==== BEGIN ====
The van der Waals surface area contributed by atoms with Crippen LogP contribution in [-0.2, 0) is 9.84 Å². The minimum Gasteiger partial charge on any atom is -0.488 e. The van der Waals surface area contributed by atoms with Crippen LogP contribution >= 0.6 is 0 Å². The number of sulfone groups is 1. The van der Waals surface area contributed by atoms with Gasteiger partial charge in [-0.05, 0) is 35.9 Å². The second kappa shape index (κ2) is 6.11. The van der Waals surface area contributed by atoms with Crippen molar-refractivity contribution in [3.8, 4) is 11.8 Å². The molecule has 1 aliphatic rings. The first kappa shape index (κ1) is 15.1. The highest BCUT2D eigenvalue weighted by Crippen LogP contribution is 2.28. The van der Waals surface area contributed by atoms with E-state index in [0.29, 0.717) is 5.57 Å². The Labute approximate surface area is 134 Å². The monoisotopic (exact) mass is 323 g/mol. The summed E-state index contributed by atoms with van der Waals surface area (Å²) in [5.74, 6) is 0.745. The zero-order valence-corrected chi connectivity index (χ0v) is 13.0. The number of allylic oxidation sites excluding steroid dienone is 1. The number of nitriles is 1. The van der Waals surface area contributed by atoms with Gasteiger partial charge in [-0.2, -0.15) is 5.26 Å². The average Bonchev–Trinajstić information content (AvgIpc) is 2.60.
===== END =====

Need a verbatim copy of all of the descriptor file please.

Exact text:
The van der Waals surface area contributed by atoms with Crippen LogP contribution in [-0.2, 0) is 9.84 Å². The minimum Gasteiger partial charge on any atom is -0.488 e. The van der Waals surface area contributed by atoms with Crippen LogP contribution >= 0.6 is 0 Å². The number of sulfone groups is 1. The van der Waals surface area contributed by atoms with Gasteiger partial charge in [-0.05, 0) is 35.9 Å². The second kappa shape index (κ2) is 6.11. The van der Waals surface area contributed by atoms with Crippen molar-refractivity contribution in [3.8, 4) is 11.8 Å². The molecule has 1 aliphatic rings. The first kappa shape index (κ1) is 15.1. The highest BCUT2D eigenvalue weighted by Crippen LogP contribution is 2.28. The van der Waals surface area contributed by atoms with E-state index in [0.29, 0.717) is 5.57 Å². The Labute approximate surface area is 134 Å². The monoisotopic (exact) mass is 323 g/mol. The summed E-state index contributed by atoms with van der Waals surface area (Å²) in [5.74, 6) is 0.745. The zero-order valence-corrected chi connectivity index (χ0v) is 13.0. The number of allylic oxidation sites excluding steroid dienone is 1. The number of nitriles is 1. The van der Waals surface area contributed by atoms with Gasteiger partial charge in [-0.2, -0.15) is 5.26 Å². The average Bonchev–Trinajstić information content (AvgIpc) is 2.60.